That process should take place no later than Tuesday. In the meantime, there remain several questions about the new, abbreviated season — when will it start? What will it look like? Here are the answers according to the details of the new agreement that have been released so far.
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Q: When did the lockout officially end?
Q: How long is the new deal?
A: The new deal runs 10 years, with opt out provisions after eight years.
Q: When will the season begin?
A: Possible, but not likely. Both sides put in that 17 hour negotiating session over the weekend with part of the focus on maximizing the number of games played. It’s believed at this point in time that maximum number is 50.
A: About the time you’ll be preparing for summer vacation. It appears the playoff schedule and Stanley Cup final could go to the final weekend of June, if necessary. June 29 is a Saturday, June 30 a Sunday. If the series go seven games, then it’s conceivable the absolute final, game seven date of the Stanley Cup could run that far.
A: The cap for the first year is $ 60 million, with a floor of $ 44 million — but teams (like the Leafs) can spend up to $ 70.2 million. A central issue during bargaining was the cap ceiling for the second year (2013-14) — players wanted, stuck to and got $ 64.3 million.
Q: What is the result of the bargaining on the key issue of contract lengths?
A: Maximum contract lengths are now set at seven years, and eight if teams re-sign their own players.
Q: What happened to the salary variance issue over the weekend?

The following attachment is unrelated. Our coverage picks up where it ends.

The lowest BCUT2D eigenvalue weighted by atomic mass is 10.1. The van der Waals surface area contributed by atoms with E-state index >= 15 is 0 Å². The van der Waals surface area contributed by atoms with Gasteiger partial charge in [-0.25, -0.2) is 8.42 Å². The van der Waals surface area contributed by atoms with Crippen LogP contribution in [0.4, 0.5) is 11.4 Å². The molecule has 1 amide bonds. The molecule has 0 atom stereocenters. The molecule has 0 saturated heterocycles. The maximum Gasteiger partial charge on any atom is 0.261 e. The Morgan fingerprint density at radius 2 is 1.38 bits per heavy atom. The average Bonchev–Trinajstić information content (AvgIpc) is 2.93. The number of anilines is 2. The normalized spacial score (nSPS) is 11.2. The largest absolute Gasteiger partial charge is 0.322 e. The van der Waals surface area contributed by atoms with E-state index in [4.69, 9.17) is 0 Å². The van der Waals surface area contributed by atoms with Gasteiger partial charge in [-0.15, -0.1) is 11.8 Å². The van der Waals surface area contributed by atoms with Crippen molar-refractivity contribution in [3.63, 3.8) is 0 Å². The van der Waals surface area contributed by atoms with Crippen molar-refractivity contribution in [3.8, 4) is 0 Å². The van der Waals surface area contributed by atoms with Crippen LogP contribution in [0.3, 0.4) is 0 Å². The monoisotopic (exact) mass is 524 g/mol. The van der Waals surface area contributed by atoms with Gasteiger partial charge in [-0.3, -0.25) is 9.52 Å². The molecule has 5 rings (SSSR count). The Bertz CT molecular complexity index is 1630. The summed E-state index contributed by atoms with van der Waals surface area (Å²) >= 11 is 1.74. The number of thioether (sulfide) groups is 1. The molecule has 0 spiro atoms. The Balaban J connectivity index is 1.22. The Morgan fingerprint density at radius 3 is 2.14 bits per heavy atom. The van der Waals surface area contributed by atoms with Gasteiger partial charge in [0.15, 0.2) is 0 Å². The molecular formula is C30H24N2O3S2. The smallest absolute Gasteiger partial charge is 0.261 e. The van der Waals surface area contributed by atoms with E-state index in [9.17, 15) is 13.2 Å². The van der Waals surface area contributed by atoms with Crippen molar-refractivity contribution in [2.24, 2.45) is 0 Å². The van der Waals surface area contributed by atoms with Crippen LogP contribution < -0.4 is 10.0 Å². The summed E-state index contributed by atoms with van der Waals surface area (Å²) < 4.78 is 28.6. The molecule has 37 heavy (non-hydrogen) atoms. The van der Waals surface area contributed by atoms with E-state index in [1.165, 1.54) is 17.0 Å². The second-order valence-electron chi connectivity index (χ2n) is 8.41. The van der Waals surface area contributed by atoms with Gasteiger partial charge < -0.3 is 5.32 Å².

A: It appears the owners really made significant moves on this detail. Late last week, the owners moved twice on salary variance, raising it first from five to 10 per cent, then from 10 to 20 per cent. In the final push to get the deal done this weekend, it wound up at 35 per cent year to year.
Q: What is the final detail on revenue sharing?
Q: Pension was the central issue for players — did that get resolved?
A: There is still work to be done on pensions, and the language is far from finalized — the issue ballooned over the degree of liability on both sides, but the framework is there, and will be voted on this week.
Q: How many buyouts are there in the amnesty provision, and when do they need to be used by?
A: There are two compliance buyouts; and they must be used no later than the next two summers. There is an option to use both of them immediately.
A: Details have not yet been released: players like Morgan Reilly and David Broll will be in Leafs camp. However, the question remains how long they can remain in NHL before their season becomes official (or returned to junior).
A: It’s expected all 14 non-playoff teams will be in the lottery, which is a potentially exciting new order compared to the previous, five team lottery. It may also generate more hard feelings since the lowest finishing teams will likely lose the probability they had at the first overall pick under the old lottery. The lottery balls will likely be weighted in accordance to order of finish, but there is no restriction on how high a team can move.
Q: What happens to free agency dates?
A: They remain at July 1, though the league wanted that date moved to July 10. There may be a change in the date this summer, after the abbreviated season, especially if the playoffs run into the last week of June.
A: Ratification votes likely wrap up by Wednesday; camps open as early as Wednesday, no later than Jan. 12.
Q: What is the wild card in all of this?
A: Most definitely the compliance buyouts. There are several big names on the buyout block, including Roberto Luongo — and those players become free agents if they are bought out. That is of immediate concern to the Leafs and their fans — Luongo is expected to be traded to the Leafs almost immediately. However, a buyout of his contract in Vancouver removes a $ 5.3 million per season cap hit, and that is of huge concern to a Vancouver team that is near the cap ceiling already, and has several pending UFA’s coming up this season and next.
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